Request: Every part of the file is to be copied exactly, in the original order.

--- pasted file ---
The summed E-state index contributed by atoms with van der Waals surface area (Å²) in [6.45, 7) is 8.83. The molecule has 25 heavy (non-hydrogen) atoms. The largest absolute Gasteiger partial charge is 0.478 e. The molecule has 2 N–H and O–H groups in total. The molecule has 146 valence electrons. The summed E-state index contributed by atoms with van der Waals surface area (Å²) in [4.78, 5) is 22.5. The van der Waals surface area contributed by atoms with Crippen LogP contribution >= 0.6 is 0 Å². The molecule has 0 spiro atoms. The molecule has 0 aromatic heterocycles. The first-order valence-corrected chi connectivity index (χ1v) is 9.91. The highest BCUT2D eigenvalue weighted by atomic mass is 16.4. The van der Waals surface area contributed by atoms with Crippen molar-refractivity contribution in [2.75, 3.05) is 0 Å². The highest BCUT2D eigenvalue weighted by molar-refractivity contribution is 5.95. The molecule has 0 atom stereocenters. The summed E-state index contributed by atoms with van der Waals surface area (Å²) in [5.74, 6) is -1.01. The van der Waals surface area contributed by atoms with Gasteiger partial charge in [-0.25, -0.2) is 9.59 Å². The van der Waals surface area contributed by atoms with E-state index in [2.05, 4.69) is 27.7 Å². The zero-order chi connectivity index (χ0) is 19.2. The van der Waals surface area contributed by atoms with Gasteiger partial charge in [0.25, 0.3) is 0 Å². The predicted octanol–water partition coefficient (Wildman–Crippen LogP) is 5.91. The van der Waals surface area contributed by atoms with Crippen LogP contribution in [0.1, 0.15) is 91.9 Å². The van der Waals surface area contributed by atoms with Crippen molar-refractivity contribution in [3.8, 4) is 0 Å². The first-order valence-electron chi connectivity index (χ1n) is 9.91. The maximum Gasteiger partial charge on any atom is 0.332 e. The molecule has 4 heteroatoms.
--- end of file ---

The summed E-state index contributed by atoms with van der Waals surface area (Å²) in [6.45, 7) is 8.83. The molecule has 25 heavy (non-hydrogen) atoms. The largest absolute Gasteiger partial charge is 0.478 e. The molecule has 2 N–H and O–H groups in total. The molecule has 146 valence electrons. The summed E-state index contributed by atoms with van der Waals surface area (Å²) in [4.78, 5) is 22.5. The van der Waals surface area contributed by atoms with Crippen LogP contribution >= 0.6 is 0 Å². The molecule has 0 spiro atoms. The molecule has 0 aromatic heterocycles. The first-order valence-corrected chi connectivity index (χ1v) is 9.91. The highest BCUT2D eigenvalue weighted by atomic mass is 16.4. The van der Waals surface area contributed by atoms with Crippen molar-refractivity contribution in [2.75, 3.05) is 0 Å². The highest BCUT2D eigenvalue weighted by molar-refractivity contribution is 5.95. The molecule has 0 atom stereocenters. The summed E-state index contributed by atoms with van der Waals surface area (Å²) in [5.74, 6) is -1.01. The van der Waals surface area contributed by atoms with Gasteiger partial charge in [-0.25, -0.2) is 9.59 Å². The van der Waals surface area contributed by atoms with E-state index in [2.05, 4.69) is 27.7 Å². The zero-order chi connectivity index (χ0) is 19.2. The van der Waals surface area contributed by atoms with Gasteiger partial charge in [0.25, 0.3) is 0 Å². The predicted octanol–water partition coefficient (Wildman–Crippen LogP) is 5.91. The van der Waals surface area contributed by atoms with Crippen LogP contribution in [0.1, 0.15) is 91.9 Å². The van der Waals surface area contributed by atoms with Crippen molar-refractivity contribution in [3.8, 4) is 0 Å². The first-order valence-electron chi connectivity index (χ1n) is 9.91. The maximum Gasteiger partial charge on any atom is 0.332 e. The molecule has 4 heteroatoms.